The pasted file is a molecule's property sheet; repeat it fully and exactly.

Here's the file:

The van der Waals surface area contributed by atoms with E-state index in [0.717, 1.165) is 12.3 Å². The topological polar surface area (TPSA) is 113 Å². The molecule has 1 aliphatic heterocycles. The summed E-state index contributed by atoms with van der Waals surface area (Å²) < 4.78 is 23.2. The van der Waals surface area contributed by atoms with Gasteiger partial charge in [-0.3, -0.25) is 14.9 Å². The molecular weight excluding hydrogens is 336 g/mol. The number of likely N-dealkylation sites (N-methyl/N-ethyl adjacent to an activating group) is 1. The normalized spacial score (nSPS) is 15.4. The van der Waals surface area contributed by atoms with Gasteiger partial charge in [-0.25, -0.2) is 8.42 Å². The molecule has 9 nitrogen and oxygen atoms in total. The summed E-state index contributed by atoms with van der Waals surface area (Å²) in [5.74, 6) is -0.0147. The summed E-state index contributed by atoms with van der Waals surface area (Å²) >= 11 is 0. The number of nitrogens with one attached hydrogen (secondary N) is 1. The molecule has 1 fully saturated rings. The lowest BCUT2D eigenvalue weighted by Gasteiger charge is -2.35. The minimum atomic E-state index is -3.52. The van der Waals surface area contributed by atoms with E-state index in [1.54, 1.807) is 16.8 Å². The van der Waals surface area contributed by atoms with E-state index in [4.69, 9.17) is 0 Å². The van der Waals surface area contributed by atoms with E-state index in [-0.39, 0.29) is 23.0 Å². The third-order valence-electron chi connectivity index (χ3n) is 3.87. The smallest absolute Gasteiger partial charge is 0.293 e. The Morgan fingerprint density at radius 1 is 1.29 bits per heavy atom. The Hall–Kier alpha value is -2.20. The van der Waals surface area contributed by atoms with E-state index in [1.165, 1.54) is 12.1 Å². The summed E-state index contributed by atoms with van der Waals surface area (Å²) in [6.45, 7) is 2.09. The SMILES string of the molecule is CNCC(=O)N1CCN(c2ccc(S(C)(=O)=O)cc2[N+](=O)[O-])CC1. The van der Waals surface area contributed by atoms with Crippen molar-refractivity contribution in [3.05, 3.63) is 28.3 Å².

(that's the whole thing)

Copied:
The van der Waals surface area contributed by atoms with E-state index in [0.717, 1.165) is 12.3 Å². The topological polar surface area (TPSA) is 113 Å². The molecule has 1 aliphatic heterocycles. The summed E-state index contributed by atoms with van der Waals surface area (Å²) < 4.78 is 23.2. The van der Waals surface area contributed by atoms with Gasteiger partial charge in [-0.3, -0.25) is 14.9 Å². The molecular weight excluding hydrogens is 336 g/mol. The number of likely N-dealkylation sites (N-methyl/N-ethyl adjacent to an activating group) is 1. The normalized spacial score (nSPS) is 15.4. The van der Waals surface area contributed by atoms with Gasteiger partial charge in [-0.25, -0.2) is 8.42 Å². The molecule has 9 nitrogen and oxygen atoms in total. The summed E-state index contributed by atoms with van der Waals surface area (Å²) in [5.74, 6) is -0.0147. The summed E-state index contributed by atoms with van der Waals surface area (Å²) >= 11 is 0. The number of nitrogens with one attached hydrogen (secondary N) is 1. The molecule has 1 fully saturated rings. The lowest BCUT2D eigenvalue weighted by Gasteiger charge is -2.35. The minimum atomic E-state index is -3.52. The van der Waals surface area contributed by atoms with E-state index in [1.54, 1.807) is 16.8 Å². The van der Waals surface area contributed by atoms with E-state index in [4.69, 9.17) is 0 Å². The van der Waals surface area contributed by atoms with E-state index in [-0.39, 0.29) is 23.0 Å². The third-order valence-electron chi connectivity index (χ3n) is 3.87. The smallest absolute Gasteiger partial charge is 0.293 e. The Morgan fingerprint density at radius 1 is 1.29 bits per heavy atom. The Hall–Kier alpha value is -2.20. The van der Waals surface area contributed by atoms with E-state index in [1.165, 1.54) is 12.1 Å². The summed E-state index contributed by atoms with van der Waals surface area (Å²) in [6.45, 7) is 2.09. The SMILES string of the molecule is CNCC(=O)N1CCN(c2ccc(S(C)(=O)=O)cc2[N+](=O)[O-])CC1. The van der Waals surface area contributed by atoms with Crippen molar-refractivity contribution in [3.05, 3.63) is 28.3 Å².